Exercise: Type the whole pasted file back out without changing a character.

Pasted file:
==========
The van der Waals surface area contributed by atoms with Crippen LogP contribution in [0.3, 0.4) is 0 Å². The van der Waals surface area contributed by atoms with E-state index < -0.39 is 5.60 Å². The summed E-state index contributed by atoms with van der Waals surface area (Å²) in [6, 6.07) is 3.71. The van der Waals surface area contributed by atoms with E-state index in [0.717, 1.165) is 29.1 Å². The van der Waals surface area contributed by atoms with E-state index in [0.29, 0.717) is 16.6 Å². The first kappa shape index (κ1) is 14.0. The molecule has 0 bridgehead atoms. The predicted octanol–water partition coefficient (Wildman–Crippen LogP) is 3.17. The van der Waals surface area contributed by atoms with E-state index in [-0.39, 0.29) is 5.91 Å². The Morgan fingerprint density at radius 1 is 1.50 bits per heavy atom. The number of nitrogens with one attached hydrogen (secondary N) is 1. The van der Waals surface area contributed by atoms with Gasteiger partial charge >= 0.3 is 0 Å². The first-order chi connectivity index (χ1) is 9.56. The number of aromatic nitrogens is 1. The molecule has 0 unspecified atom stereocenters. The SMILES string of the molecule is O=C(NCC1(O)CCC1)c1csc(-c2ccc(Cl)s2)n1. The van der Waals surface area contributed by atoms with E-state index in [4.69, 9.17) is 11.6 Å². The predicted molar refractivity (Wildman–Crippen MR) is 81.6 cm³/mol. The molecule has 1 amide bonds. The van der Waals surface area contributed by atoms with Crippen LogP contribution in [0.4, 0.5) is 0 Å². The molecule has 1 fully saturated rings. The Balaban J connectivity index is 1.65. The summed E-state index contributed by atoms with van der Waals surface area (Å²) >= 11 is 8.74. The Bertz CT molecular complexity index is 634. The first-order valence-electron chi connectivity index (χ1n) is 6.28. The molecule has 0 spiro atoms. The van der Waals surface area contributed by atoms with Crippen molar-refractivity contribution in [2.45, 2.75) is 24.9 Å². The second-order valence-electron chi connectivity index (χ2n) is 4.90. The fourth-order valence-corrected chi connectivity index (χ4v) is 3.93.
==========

The van der Waals surface area contributed by atoms with Crippen LogP contribution in [0.3, 0.4) is 0 Å². The van der Waals surface area contributed by atoms with E-state index < -0.39 is 5.60 Å². The summed E-state index contributed by atoms with van der Waals surface area (Å²) in [6, 6.07) is 3.71. The van der Waals surface area contributed by atoms with E-state index in [0.717, 1.165) is 29.1 Å². The van der Waals surface area contributed by atoms with E-state index in [0.29, 0.717) is 16.6 Å². The first kappa shape index (κ1) is 14.0. The molecule has 0 bridgehead atoms. The predicted octanol–water partition coefficient (Wildman–Crippen LogP) is 3.17. The van der Waals surface area contributed by atoms with E-state index in [-0.39, 0.29) is 5.91 Å². The Morgan fingerprint density at radius 1 is 1.50 bits per heavy atom. The number of nitrogens with one attached hydrogen (secondary N) is 1. The van der Waals surface area contributed by atoms with Gasteiger partial charge >= 0.3 is 0 Å². The first-order chi connectivity index (χ1) is 9.56. The number of aromatic nitrogens is 1. The molecule has 0 unspecified atom stereocenters. The SMILES string of the molecule is O=C(NCC1(O)CCC1)c1csc(-c2ccc(Cl)s2)n1. The van der Waals surface area contributed by atoms with E-state index in [4.69, 9.17) is 11.6 Å². The predicted molar refractivity (Wildman–Crippen MR) is 81.6 cm³/mol. The molecule has 1 amide bonds. The van der Waals surface area contributed by atoms with Crippen LogP contribution in [0.4, 0.5) is 0 Å². The molecule has 1 fully saturated rings. The Balaban J connectivity index is 1.65. The summed E-state index contributed by atoms with van der Waals surface area (Å²) >= 11 is 8.74. The Bertz CT molecular complexity index is 634. The first-order valence-electron chi connectivity index (χ1n) is 6.28. The molecule has 0 spiro atoms. The van der Waals surface area contributed by atoms with Crippen molar-refractivity contribution in [2.45, 2.75) is 24.9 Å². The second-order valence-electron chi connectivity index (χ2n) is 4.90. The fourth-order valence-corrected chi connectivity index (χ4v) is 3.93.